Riding the Glenwood/Klickitat Loop

After a great day riding along the upper Columbia River Gorge from Lynnwood to Lyle, Washington, we were ready to tackle day two: several hundred miles of riding a loop near Mount Adams, an additional leg of the Columbia River Gorge east to Kennewick, and a jog west back to Naches where we had a private AirBnB for the night.

Spoiler alert: The day did not go as planned because my bike broke down just outside Paterson, Washington. Details to follow. Despite the hiccup, we covered 272 miles and found the loop outside Lyle to be the best part of our weekend bike trip. Let’s focus on the bright spots, shall we?

Glenwood / Klickitat Loop

After an early morning, contactless checkout from the Lyle Hotel, we backtracked about 10 minutes to fill up on gas and head north toward BZ Corner and Glenwood. We read about this loop in Motorcycle Journeys Through the Pacific Northwest and it sounded like an ideal morning ride.

It ended up being my favorite part of our trip! The weather was beautiful, the road was well maintained, both Mount Adams and Mount Hood were in full view, and there was hardly anyone on the road.

Viewpoint Loop

Just east of Glenwood on Glenwood Highway I noticed a gorge to our left through the trees. The night before at the Lyle Hotel, in response to hearing our plans for the next day, the owner’s friend had mentioned that Washington had its own ‘Grand Canyon’ near Klickitat. We thought this might be it!

There are no markings or signage, just a dirt road veering off into the woods (the road shows up on Google Maps as Viewpoint Loop). There were giant holes and muddy spots that were not ideal for our bikes, but we navigated to a clearing and parked under some amazing old trees.

I caught a glimpse of Mount Adams ahead of us, and sure enough there was a trail leading to expansive views of the mountain and canyon below. We could just make out the sound of the Klickitat River, White Creek, and Outlet Creek — all visible through the trees. The viewpoint was incredible, and I’m thrilled we found it!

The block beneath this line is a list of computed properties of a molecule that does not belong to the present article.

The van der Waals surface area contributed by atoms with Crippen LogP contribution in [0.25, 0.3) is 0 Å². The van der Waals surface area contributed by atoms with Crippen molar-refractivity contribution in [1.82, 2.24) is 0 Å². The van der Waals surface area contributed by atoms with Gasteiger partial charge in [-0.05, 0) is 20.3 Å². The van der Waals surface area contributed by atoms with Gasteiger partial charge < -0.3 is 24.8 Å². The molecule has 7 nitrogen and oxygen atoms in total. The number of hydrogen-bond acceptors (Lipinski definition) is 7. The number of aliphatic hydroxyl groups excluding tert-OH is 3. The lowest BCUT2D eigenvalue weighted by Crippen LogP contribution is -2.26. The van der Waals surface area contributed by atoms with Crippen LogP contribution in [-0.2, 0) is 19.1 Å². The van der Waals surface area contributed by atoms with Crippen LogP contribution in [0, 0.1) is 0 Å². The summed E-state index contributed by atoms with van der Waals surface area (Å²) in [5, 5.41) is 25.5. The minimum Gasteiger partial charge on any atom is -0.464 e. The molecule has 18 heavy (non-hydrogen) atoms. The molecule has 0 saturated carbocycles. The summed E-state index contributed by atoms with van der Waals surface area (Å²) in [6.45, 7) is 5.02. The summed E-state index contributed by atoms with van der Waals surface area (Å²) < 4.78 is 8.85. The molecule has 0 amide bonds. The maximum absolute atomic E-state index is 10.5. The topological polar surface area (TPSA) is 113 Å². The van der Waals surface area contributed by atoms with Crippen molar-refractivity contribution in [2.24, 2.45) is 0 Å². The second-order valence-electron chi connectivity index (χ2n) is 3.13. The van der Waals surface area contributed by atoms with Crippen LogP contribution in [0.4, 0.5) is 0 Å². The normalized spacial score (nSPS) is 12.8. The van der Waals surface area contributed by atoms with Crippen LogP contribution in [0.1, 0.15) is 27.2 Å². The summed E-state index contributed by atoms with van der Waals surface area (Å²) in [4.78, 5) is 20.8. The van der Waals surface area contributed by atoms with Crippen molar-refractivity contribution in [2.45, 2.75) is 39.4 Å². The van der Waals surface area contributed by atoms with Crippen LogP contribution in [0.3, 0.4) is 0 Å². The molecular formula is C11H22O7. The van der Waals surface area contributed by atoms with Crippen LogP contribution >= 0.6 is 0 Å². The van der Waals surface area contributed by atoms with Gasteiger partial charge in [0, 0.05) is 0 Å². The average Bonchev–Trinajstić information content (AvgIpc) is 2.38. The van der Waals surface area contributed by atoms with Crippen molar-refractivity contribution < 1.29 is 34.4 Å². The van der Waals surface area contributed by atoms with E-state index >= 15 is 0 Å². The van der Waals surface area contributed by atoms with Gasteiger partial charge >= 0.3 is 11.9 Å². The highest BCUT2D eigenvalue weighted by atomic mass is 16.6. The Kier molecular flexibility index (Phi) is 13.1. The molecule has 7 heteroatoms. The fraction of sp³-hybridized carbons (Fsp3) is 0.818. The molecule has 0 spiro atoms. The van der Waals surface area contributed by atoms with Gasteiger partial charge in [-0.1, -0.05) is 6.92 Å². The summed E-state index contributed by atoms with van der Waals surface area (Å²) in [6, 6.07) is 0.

Goldendale Viewpoint

Halfway between Glenwood and Klickitat we found ourselves at an incredible viewpoint overlooking the Klickitat Wildlife Area. Brian had a mild heart attack when he encountered a snake slithering across the road so we needed to stop for him to take a breather. As it happened, our stop was along a wide, safe berm with a bird’s eye view of the surrounding valley. Well worth the stop, snake encounter or not!


We had a lovely ride from Klickitat back to Lyle, following the river through the mountains and forest back to route 14. I can’t say enough about that amazing loop route!

In stark contrast, the ride from Lyle toward Kennewick along the Columbia River Gorge was barren, hot, and for me, miserable. We attempted to break things up by stopping at some viewpoints overlooking the river, Mount Hood looming in the distance like a mirage.

We also veered off the main road to check out Wishram and its historic locomotive. It was a disappointment — it’s so tightly packed into a pavilion you can’t truly marvel at the machine.